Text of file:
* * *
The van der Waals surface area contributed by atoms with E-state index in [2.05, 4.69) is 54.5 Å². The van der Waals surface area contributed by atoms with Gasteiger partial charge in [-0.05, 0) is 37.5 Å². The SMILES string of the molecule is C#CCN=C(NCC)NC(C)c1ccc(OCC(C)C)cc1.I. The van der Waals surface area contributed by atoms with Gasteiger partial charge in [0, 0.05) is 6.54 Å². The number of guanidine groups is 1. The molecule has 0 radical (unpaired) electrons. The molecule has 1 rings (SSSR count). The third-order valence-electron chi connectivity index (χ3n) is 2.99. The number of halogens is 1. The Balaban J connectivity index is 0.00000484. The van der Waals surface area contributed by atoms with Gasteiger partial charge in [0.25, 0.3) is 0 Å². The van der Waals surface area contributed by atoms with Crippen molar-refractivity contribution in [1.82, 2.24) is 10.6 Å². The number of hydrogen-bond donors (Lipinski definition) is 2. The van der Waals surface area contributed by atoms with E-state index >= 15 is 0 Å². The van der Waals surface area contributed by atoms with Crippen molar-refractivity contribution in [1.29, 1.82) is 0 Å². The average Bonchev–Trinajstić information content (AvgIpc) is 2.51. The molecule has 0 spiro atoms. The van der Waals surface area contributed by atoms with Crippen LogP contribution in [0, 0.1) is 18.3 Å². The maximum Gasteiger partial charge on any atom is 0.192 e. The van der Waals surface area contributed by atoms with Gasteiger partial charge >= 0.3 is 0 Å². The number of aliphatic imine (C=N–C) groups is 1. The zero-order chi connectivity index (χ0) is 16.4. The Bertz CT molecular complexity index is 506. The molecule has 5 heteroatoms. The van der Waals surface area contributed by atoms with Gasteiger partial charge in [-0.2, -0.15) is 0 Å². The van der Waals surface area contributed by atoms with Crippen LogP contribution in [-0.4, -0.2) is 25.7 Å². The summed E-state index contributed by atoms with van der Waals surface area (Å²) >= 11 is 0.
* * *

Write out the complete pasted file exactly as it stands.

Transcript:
The van der Waals surface area contributed by atoms with E-state index in [2.05, 4.69) is 54.5 Å². The van der Waals surface area contributed by atoms with Gasteiger partial charge in [-0.05, 0) is 37.5 Å². The SMILES string of the molecule is C#CCN=C(NCC)NC(C)c1ccc(OCC(C)C)cc1.I. The van der Waals surface area contributed by atoms with Gasteiger partial charge in [0, 0.05) is 6.54 Å². The number of guanidine groups is 1. The molecule has 0 radical (unpaired) electrons. The molecule has 1 rings (SSSR count). The third-order valence-electron chi connectivity index (χ3n) is 2.99. The number of halogens is 1. The Balaban J connectivity index is 0.00000484. The van der Waals surface area contributed by atoms with Gasteiger partial charge in [0.25, 0.3) is 0 Å². The van der Waals surface area contributed by atoms with Crippen molar-refractivity contribution in [1.82, 2.24) is 10.6 Å². The number of hydrogen-bond donors (Lipinski definition) is 2. The van der Waals surface area contributed by atoms with E-state index >= 15 is 0 Å². The van der Waals surface area contributed by atoms with Crippen molar-refractivity contribution in [1.29, 1.82) is 0 Å². The average Bonchev–Trinajstić information content (AvgIpc) is 2.51. The molecule has 0 spiro atoms. The van der Waals surface area contributed by atoms with Crippen LogP contribution in [0, 0.1) is 18.3 Å². The maximum Gasteiger partial charge on any atom is 0.192 e. The van der Waals surface area contributed by atoms with Gasteiger partial charge >= 0.3 is 0 Å². The number of aliphatic imine (C=N–C) groups is 1. The zero-order chi connectivity index (χ0) is 16.4. The Bertz CT molecular complexity index is 506. The molecule has 5 heteroatoms. The van der Waals surface area contributed by atoms with Gasteiger partial charge in [-0.2, -0.15) is 0 Å². The van der Waals surface area contributed by atoms with Crippen LogP contribution in [-0.4, -0.2) is 25.7 Å². The summed E-state index contributed by atoms with van der Waals surface area (Å²) >= 11 is 0.